Creator: Kehoe, Timothy J. and Prescott, Edward C. Series: Staff Report (Federal Reserve Bank of Minneapolis. Research Dept.) Number: 418 Abstract:
Three of the arguments made by Temin (2008) in his review of Great Depressions of the Twentieth Century are demonstrably wrong: that the treatment of the data in the volume is cursory; that the definition of great depressions is too general and, in particular, groups slow growth experiences in Latin America in the 1980s with far more severe great depressions in Europe in the 1930s; and that the book is an advertisement for the real business cycle methodology. Without these three arguments — which are the results of obvious conceptual and arithmetical errors, including copying the wrong column of data from a source — his review says little more than that he does not think it appropriate to apply our dynamic general equilibrium methodology to the study of great depressions, and he does not like the conclusion that we draw: that a successful model of a great depression needs to be able to account for the effects of government policy on productivity.
In 2008, Peter Temin wrote a review of the book that appeared in the Journal of Economic Literature. This staff report and accompanying data file are in response to the review.
Citation for review: Temin, Peter. 2008. "Real Business Cycle Views of the Great Depression and Recent Events: A Review of Timothy J. Kehoe and Edward C. Prescott's Great Depressions of the Twentieth Century." Journal of Economic Literature, 46 (3): 669-84. DOI: https://doi.org/10.1257/jel.46.3.669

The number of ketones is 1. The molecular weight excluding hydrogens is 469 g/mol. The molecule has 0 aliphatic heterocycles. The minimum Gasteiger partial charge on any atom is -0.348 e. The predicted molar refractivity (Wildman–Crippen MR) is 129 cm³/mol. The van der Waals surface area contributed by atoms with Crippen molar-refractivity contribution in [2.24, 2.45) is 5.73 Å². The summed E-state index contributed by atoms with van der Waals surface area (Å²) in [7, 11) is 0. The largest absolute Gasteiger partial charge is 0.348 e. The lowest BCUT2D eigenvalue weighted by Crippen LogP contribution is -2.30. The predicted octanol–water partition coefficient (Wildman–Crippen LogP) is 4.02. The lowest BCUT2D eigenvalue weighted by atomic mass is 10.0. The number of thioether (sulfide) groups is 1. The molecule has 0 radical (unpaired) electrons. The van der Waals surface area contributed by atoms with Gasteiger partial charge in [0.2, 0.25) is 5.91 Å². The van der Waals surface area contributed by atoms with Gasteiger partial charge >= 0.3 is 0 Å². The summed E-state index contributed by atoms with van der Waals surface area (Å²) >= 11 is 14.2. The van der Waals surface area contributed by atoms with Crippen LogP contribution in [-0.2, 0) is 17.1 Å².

Creator: King, Robert G. (Robert Graham), Wallace, Neil., and Weber, Warren E. Series: Working paper (Federal Reserve Bank of Minneapolis. Research Dept.) Number: 307 Abstract:
This paper shows that there can be equilibria in which exchange rates display randomness unrelated to fundamentals. This is demonstrated in the context of a two currency, one good model, with three agent types and cash-in-advance constraints. A crucial feature is that the type i agents, for i=l, 2, must satisfy a cash—in-advance constraint by holding currency i, while type 3 agents can satisfy it by holding either currency. It is shown that real allocations vary across the multiple equilibria if markets for hedging exchange risk do not exist and that the randomness is innocuous if complete markets exist.
Keyword: Foreign exchange rates, Macroeconomics, and Currencies Subject (JEL): E00 - Macroeconomics and monetary economics - General - General and F31 - International finance - Foreign exchange
Creator: Hammill, James H. and Nelson, Clarence W. (Clarence Walford), 1924- Description:
The Reserve-o-Meter was a tool used in presentations given by Clarence Nelson and James Hammill. From the August 6, 1993 presentation entitled Monetary Policy, Fiscal Policy and the Economy: What are Policy Goals and how does Policy Work, the Reserve-o-Meter is described as "an analog computer by which you can study the leverage or reserve-to-deposit multiplier for any bank." Included here are front and back images of the Reserve-o-Meter, the full presentation text and accompanying slides.
Creator: Uhlig, Harald, 1961- Series: Working paper (Federal Reserve Bank of Minneapolis. Research Dept.) Number: 342 Abstract:
[Please note that the following Greek lettering is improperly transcribed.] If [0,1] is a measure space of agents and X---- a collection of pairwise uncorrelated random variables with common finite mean U and variance a , one would like to establish a law of large numbers () Xdl = U. In this paper we propose to interpret () as a Pettis integral. Using the corresponding Riemann-type version of this integral, we establish (*) and interpret it as an L2-law of large numbers. Intuitively, the main idea is to integrate before drawing an W, thus avoiding well-know measurability problems. We discuss distributional properties of i.i.d. random shocks across the population. We given examples for the economic interpretability of our definition. Finally, we establish a vector-valued version of the law of large numbers for economies.
Keyword: L2 law of large numbers, Pettis integral, Khinchines law of large numbers, Large numbers, Riemann integral, and Random variable Subject (JEL): C10 - Econometric and Statistical Methods and Methodology: General